WSJ: Liberals fail economics test, conservative and libertarians score best

posted at 2:55 pm on June 8, 2010 by Ed Morrissey

Consider this an answer to the silly “tests” and psychological reviews that the media likes to use to paint conservatives as either less intelligent or less sane than their “reality-based” opponents on the Left.  The Wall Street Journal reports on a Zogby survey on economics that discovered a significant difference in results based on political ideology.  Liberals scored worst, but who scored best?  Not surprisingly, the purer free-marketeers, but not by much:

Who is better informed about the policy choices facing the country—liberals, conservatives or libertarians? According to a Zogby International survey that I write about in the May issue of Econ Journal Watch, the answer is unequivocal: The left flunks Econ 101.

Zogby researcher Zeljka Buturovic and I considered the 4,835 respondents’ (all American adults) answers to eight survey questions about basic economics. We also asked the respondents about their political leanings: progressive/very liberal; liberal; moderate; conservative; very conservative; and libertarian.

Rather than focusing on whether respondents answered a question correctly, we instead looked at whether they answered incorrectly. A response was counted as incorrect only if it was flatly unenlightened.

Unenlightened?  Er, that sounds rather … subjective, doesn’t it?  Wouldn’t it have made more sense to craft questions that have actual right or wrong answers and score the surveys on that basis?  That makes the results that Daniel Klein produces somewhat suspect:

How did the six ideological groups do overall? Here they are, best to worst, with an average number of incorrect responses from 0 to 8: Very conservative, 1.30; Libertarian, 1.38; Conservative, 1.67; Moderate, 3.67; Liberal, 4.69; Progressive/very liberal, 5.26.

Americans in the first three categories do reasonably well. But the left has trouble squaring economic thinking with their political psychology, morals and aesthetics.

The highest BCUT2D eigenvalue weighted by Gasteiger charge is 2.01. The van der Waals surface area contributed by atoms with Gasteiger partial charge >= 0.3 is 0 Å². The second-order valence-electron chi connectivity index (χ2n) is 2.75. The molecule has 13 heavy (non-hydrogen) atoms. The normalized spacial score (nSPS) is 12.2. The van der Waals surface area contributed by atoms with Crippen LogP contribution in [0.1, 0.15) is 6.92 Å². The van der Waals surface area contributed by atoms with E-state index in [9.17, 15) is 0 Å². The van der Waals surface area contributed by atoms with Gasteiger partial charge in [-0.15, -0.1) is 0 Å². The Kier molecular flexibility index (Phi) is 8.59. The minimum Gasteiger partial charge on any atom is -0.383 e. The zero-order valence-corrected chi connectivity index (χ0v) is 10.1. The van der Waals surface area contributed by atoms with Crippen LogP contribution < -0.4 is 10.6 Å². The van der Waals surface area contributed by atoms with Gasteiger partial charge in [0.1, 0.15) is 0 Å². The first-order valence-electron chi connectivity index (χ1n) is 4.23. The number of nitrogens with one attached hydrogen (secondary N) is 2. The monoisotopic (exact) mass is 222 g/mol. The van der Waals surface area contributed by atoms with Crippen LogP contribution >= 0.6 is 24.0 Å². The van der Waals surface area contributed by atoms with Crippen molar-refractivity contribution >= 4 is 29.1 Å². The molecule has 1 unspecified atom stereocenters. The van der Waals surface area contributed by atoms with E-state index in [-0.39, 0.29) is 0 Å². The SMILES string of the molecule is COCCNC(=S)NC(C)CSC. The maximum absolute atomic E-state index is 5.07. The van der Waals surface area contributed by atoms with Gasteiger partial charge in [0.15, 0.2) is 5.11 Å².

I like beating up on progressive economics as much as any conservative blogger, but this looks a lot like a test designed to produce a result, not an objective analysis.  Besides, we’re getting a real-world demonstration of progressive economics over the last sixteen months.  We don’t need a Zogby survey to tell us that it fails; all we need to see are the job-creation numbers coming this year, and the precipitous drop in mortgage applications.

Consider the questions and “unenlightened answers” key that Klein provides:

The other questions were: 1) Mandatory licensing of professional services increases the prices of those services (unenlightened answer: disagree). 2) Overall, the standard of living is higher today than it was 30 years ago (unenlightened answer: disagree). 3) Rent control leads to housing shortages (unenlightened answer: disagree). 4) A company with the largest market share is a monopoly (unenlightened answer: agree). 5) Third World workers working for American companies overseas are being exploited (unenlightened answer: agree). 6) Free trade leads to unemployment (unenlightened answer: agree). 7) Minimum wage laws raise unemployment (unenlightened answer: disagree).

As it happens, I agree with the scoring on these, but some of them are at least arguable.  The rent-control question, for example, prompts a chicken-and-egg argument.  Rent control doesn’t happen in a vacuum, but usually in a market where housing shortages already exist for other reasons (high population, overly strict zoning requirements, and so on.)  A “disagree” on that question might well hinge on a disagreement over the source of the shortage, which is at least a reasonable question to ask.  Likewise, the answer to the question of exploitation of Third World workers is probably not a yes/no answer, but a matter of degree, and of whether the “exploitation” tends to benefit both parties or just one to the exclusion of the other, and the answer is not going to be the same in every single instance of Third World outsourcing.